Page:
The BigBrotherAward 2011 in the “Workplace” category goes to Daimler AG in Stuttgart for requiring blood tests from their entire production workforce. This kind of modern-day vampirism is practised in disregard of personality rights and mostly without any such need in industrial law. Daimler had originally demanded these blood tests from their administrative employees as well, but this practice has been discontinued. Daimler receive this award as a representative for several German companies that require such blood tests – because the car manufacturer does not consider the blood tests themselves problematic, but the restrictions on medical practice imposed by data protection legislation.
The BigBrotherAward 2011 in the “Communication” category goes to Facebook Deutschland GmbH for systematically poking its nose into people and their relationships, behind the friendly facade of an ostensibly free service. Facebook stores the collected data in the US – access by secret services enabled, deletion disabled. Via its “friend finder” and “mobile app”, Facebook also grabs hold of email addresses and phone numbers from its users’ address books. The “Like” button on external websites, even if it is not clicked, betrays all page visitors to Facebook. With Facebook, a kind of “gated community” is sprawling across the net in which people are monitored every step of the way. It is governed by the whims of a corporation that is earning billions with systematic privacy violations.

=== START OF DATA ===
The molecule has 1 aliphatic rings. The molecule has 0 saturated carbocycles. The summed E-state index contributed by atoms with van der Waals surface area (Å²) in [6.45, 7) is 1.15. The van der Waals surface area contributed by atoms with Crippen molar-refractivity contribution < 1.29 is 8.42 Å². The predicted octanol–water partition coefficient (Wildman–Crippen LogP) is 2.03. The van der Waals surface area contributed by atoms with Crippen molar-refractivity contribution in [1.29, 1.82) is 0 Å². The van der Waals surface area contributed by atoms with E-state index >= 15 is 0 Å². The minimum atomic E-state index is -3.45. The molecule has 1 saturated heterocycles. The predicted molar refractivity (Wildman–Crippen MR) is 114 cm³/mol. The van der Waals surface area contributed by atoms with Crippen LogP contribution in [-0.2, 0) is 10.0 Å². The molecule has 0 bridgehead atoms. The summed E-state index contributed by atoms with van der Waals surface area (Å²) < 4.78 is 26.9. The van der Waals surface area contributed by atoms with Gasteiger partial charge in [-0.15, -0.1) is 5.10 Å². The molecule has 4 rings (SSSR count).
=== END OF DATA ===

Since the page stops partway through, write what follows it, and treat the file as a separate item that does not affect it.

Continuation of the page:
The BigBrotherAward 2011 in the “Politics” Category goes to The Interior Minister of the federal state of Lower Saxony, Uwe Schünemann (CDU, Germany’s conservative party), for the first proven instance of German police using a miniature surveillance drone at a political gathering. During demonstrations and protest events against the transport of nuclear waste in the Wendland region in November 2010, there have been four instances of “flying eyes” covertly spying on and controlling demonstrators from the air. Such airborne surveillance is highly disputed in legal circles – it can violate personality rights of the affected persons, and it can have highly intimidating and deterring effects on participants of a public gathering.
The BigBrotherAwards highlight privacy and data protection offenders in business and politics, they have consequently been called “Oscars for data leeches” by the French paper Le Monde. BigBrotherAwards are an international project. 19 countries have so far given these awards for dubious practices.
The German awards are organised and held by ► Digitalcourage. Among the co-organisers are the German Association for Data Protection (Deutsche Vereinigung für Datenschutz, DVD), International League for Human Rights and the Chaos Computer Club.